Cambridge Scientists Invent Novel Cement Recycling Method

Date: June 11, 2024

Source: University of Cambridge

Researchers at the University of Cambridge have developed a novel method to produce low-emission concrete using electric arc furnaces typically used for recycling steel. This innovative approach involves recycling cement, a major source of CO2 emissions, by substituting it for lime flux in steel production. The process has been tested successfully at scale, showing significant potential to reduce emissions without adding to production costs, and could achieve zero emissions if powered by renewable energy.

Concrete, made from sand, gravel, water, and cement, is responsible for a large portion of global CO2 emissions. The new method addresses this by recycling cement from demolition waste, which replaces lime flux in steelmaking and produces recycled cement suitable for new concrete. This process not only mitigates the environmental impact but also integrates seamlessly into existing industrial workflows.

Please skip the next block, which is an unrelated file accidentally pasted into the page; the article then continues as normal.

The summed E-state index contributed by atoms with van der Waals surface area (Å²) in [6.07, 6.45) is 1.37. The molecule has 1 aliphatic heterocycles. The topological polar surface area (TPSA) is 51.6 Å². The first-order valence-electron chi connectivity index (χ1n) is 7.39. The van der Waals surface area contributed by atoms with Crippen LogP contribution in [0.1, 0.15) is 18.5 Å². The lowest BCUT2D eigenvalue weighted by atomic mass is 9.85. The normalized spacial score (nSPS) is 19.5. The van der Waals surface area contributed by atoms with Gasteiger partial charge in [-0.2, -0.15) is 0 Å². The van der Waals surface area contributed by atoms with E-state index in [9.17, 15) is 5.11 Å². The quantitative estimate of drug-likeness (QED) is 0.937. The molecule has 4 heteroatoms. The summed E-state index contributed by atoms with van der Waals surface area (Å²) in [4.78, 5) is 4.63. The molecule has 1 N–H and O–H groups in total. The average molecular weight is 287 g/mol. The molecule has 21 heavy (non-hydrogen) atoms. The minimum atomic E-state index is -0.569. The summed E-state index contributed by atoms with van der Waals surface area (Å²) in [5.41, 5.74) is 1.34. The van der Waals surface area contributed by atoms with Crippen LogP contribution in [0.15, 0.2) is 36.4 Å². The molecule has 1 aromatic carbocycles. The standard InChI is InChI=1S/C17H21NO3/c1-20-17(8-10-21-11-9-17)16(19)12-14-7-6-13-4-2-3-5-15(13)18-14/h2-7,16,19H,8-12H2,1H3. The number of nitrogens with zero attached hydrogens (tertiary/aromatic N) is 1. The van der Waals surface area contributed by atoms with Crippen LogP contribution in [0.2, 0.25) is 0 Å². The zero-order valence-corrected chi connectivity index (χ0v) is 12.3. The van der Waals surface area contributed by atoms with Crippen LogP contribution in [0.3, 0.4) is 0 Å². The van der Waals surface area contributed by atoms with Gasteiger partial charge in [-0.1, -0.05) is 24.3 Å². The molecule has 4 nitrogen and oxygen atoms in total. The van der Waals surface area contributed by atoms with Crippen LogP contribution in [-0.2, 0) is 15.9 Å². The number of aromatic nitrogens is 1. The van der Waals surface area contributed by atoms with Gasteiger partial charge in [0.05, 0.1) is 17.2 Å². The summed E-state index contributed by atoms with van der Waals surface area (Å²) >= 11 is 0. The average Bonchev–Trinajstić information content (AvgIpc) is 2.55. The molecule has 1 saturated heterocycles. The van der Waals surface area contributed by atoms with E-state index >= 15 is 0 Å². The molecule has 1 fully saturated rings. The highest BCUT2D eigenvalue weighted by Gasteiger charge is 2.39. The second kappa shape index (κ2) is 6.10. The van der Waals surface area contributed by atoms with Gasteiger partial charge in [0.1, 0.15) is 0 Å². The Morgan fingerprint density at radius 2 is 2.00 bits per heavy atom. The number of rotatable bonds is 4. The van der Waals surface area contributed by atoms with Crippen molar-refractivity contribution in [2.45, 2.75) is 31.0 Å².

The recycled cement method significantly reduces emissions from both concrete and steel production. It works by using electric arc furnaces to process cement and steel slag, creating a reactivated form of cement that can be reused. This innovative approach offers a scalable and cost-effective solution to one of the world's most pressing decarbonization challenges.

Looking ahead, the Cambridge Electric Cement process has the potential to scale rapidly, with projections of producing up to one billion tonnes of recycled cement annually by 2050. This development not only represents a breakthrough for the construction industry but also highlights the broader opportunities for innovation in achieving zero emissions across various sectors.

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